Sen. Elliot Werk, D-Boise, said people in his district are struggling. The House-passed tax cut bill, he said, asks him "to take their tax money and redistribute it up to the wealthy." He called the bill "disappointing," and said the Legislature could have found better ways to boost Idaho's economy. "I don't think this will have any stimulative effect whatsoever."
Sen. Brent Hill, R-Rexburg, said, "I'm not disappointed." He said a "targeted tax policy" would pick winners and losers, but general changes in tax policy help everyone. "Quite frankly doing nothing is not going to impact the economy in a good way. We have studies. I've been studying this for a long time ... talking about the impact of tax cuts here and there and everywhere. ... There are studies out there to show whatever you would like to show. But having dealt with business for 35 years ... there are a lot of things that people do consider." He said businesses look at opportunities and costs when they consider expansions, and income taxes are a cost.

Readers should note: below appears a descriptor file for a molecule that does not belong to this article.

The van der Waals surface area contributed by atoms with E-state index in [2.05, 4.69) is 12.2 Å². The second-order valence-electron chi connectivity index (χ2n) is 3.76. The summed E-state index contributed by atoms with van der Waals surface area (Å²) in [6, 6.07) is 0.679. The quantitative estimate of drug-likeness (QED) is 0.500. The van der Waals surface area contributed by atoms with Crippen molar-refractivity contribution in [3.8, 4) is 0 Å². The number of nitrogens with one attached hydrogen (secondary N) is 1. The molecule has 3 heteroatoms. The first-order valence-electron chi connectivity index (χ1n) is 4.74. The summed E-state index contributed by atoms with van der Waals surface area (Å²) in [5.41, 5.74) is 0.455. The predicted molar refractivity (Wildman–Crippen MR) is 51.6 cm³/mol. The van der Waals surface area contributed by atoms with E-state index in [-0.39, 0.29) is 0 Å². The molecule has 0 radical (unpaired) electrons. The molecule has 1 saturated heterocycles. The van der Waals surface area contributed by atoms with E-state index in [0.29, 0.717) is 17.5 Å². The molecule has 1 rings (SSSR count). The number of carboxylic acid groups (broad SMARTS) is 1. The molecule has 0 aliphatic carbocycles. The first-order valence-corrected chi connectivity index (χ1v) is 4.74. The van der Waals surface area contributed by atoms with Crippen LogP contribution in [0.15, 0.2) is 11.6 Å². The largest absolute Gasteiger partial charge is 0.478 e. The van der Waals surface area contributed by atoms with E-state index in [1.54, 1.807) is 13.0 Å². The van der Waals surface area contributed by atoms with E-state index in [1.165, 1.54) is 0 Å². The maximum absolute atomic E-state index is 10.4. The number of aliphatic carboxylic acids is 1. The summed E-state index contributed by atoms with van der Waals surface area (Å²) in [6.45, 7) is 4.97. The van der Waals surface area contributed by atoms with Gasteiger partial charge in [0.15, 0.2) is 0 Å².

Hill noted that Idaho is gradually increasing the grocery tax credit, which benefits the poor; he called the income tax cut for top earners "a few dollars comparatively."
Sen. Jim Rice, R-Caldwell, said, "What we do know is that jobs are created by people that have the money to create jobs." Sen. Diane Bilyeu, D-Pocatello, said, "I can't see where this will help our economy." She said she favored putting the money into education, especially higher education, and the state's infrastructure instead.